Retail and banking trade groups made a plea Monday to the Treasury Department for help in boosting the circulation of coins to avoid harming consumers who rely on cash for everyday purchases, like food.
In a joint March 21 letter to Treasury Secretary Janet Yellen, the American Bankers Association, the National Grocers Association and the Retail Industry Leaders Association, among others, asked for assistance in raising public awareness of the coin circulation shortage caused by the COVID-19 pandemic.
With consumers hunkering down at home and less interested in handling money, due to the deadly virus, they have been using fewer coins, reducing circulation, according to a Federal Reserve report last year examining the impact of the pandemic on cash and coins.
"The consequences of a coin circulation slowdown fall hardest on consumers that do not have the ability to pay electronically," said the trade groups' letter. "If retailers are not able to offer change for cash purchases consumers who rely on cash will be vulnerable."
Not even the U.S. Mint, the Treasury agency that produces coins, has the capacity to make up for the decline, according to the letter. While the shortage of coins eased a bit in late 2020 and early 2021, it has flared again lately, the groups said.
The Fed's regional banks work with the Fed's National Cash Product Office and the Mint to make sure sufficient coins are available.The Treasury Department didn't immediately respond to a request for comment. A Fed spokesperson declined to comment.
Even before the current coin crisis, federal and state lawmakers have been concerned about the growing use of digital alternatives and have tried to safeguard the ability to pay in cash. They’ve noted the importance of keeping cash alive as a viable payment method for those people who can’t use credit cards or phone payment apps, or who don’t want to use those options.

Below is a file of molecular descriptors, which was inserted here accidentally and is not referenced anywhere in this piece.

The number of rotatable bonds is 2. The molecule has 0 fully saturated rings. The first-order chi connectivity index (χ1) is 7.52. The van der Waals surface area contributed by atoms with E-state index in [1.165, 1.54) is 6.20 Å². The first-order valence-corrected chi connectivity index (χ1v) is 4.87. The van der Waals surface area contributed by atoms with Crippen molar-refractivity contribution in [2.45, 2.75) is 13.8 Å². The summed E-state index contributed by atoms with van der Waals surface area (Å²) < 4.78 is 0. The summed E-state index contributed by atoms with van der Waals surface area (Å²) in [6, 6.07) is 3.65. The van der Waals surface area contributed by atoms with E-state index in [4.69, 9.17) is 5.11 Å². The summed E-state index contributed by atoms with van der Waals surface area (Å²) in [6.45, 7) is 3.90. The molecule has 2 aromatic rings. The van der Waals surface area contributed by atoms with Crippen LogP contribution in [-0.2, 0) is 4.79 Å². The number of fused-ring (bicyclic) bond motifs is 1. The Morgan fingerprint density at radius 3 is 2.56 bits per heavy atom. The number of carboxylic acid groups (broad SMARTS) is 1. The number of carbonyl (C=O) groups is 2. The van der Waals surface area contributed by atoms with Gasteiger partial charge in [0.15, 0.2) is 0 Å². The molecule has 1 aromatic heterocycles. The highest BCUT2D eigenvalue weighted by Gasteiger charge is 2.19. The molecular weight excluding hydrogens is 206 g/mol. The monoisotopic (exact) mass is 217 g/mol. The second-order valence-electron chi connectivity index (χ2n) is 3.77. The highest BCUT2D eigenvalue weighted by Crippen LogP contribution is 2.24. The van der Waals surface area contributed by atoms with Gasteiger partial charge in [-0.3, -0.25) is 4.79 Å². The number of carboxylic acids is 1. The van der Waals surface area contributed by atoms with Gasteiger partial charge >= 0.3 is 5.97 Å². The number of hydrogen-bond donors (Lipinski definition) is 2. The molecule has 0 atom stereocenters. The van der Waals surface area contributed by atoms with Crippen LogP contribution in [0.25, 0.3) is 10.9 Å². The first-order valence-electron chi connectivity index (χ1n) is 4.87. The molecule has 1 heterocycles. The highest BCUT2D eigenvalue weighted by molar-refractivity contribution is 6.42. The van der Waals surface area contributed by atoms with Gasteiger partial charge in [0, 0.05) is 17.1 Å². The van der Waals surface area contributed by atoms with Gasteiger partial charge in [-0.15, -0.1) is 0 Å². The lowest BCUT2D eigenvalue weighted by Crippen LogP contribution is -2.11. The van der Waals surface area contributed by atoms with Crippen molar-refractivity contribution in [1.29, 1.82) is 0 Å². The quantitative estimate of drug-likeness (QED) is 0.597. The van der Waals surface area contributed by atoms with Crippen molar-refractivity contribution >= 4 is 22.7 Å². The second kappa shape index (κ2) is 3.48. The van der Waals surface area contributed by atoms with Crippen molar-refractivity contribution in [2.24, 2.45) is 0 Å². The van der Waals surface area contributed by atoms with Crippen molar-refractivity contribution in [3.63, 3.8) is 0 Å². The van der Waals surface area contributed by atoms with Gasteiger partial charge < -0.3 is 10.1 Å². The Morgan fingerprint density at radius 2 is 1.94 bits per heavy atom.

FMI–The Food Industry Association, one of the groups that signed the letter, also issued a press release Monday underscoring the need to act. "For the food industry, this coin supply disruption affects a grocer’s ability to complete cash transactions because they lack sufficient coin to make change at check out," FMI Vice President Christine Pollack said in the release. "This significantly limits the ability of millions of cash-reliant and cash-preferring grocery customers to buy necessary goods and services."
The Fed convened a U.S. Coin Task Force in July 2020 to address the problem, gathering input from representatives of the Fed and the Mint as well as executives from the financial services, retail and armored truck industries. The Fed has tried to counter the problem on its own, too.
"The pandemic significantly disrupted the supply chain and circulation of coin, resulting in the Federal Reserve temporarily implementing a coin allocation policy that established upper-bound limits on the amount of coin that financial institutions (FIs) were able to order," the Fed report last year said.
Merchants in some ways seemed to make their plight worse during the pandemic, by steering consumers away from the use of cash, according to that Fed report. "Coin-intensive businesses and financial institutions experienced significant challenges accessing coin, prompting many businesses to nudge consumers to change their payment behaviors," the Fed said in the report.
An August 2020 survey of consumers by Fed researchers showed retailers requested consumers to provide non-cash payments for in-person transactions about 45% of the time, according to the Fed report.
"Merchants appear to engage in steering for two primary reasons, namely, the perception that card payments may be safer for store staff, as card payments do not require any physical interaction between checker and customer," the Fed study said. "Additionally, card payments reduce the need for coin to settle transactions."
About three-quarters of survey respondents said they didn't pay for anything with coins during the 30 days prior to the survey, and about 95% said they didn’t deposit coins at a bank or a kiosk during that time either.
"The significant change in Federal Reserve coin receipts and merchants' perceived decline of coin supply suggests that far more people were using, depositing, and redeeming coins before the pandemic," the report said.
In their letter this week, the trade groups specifically asked Treasury to use its bully pulpit to get the word out about the coin shortage and to consider issuing public service announcements. It also has put out a plea for consumers to use exact change for transactions and to redeem their coins at banks or coin kiosks.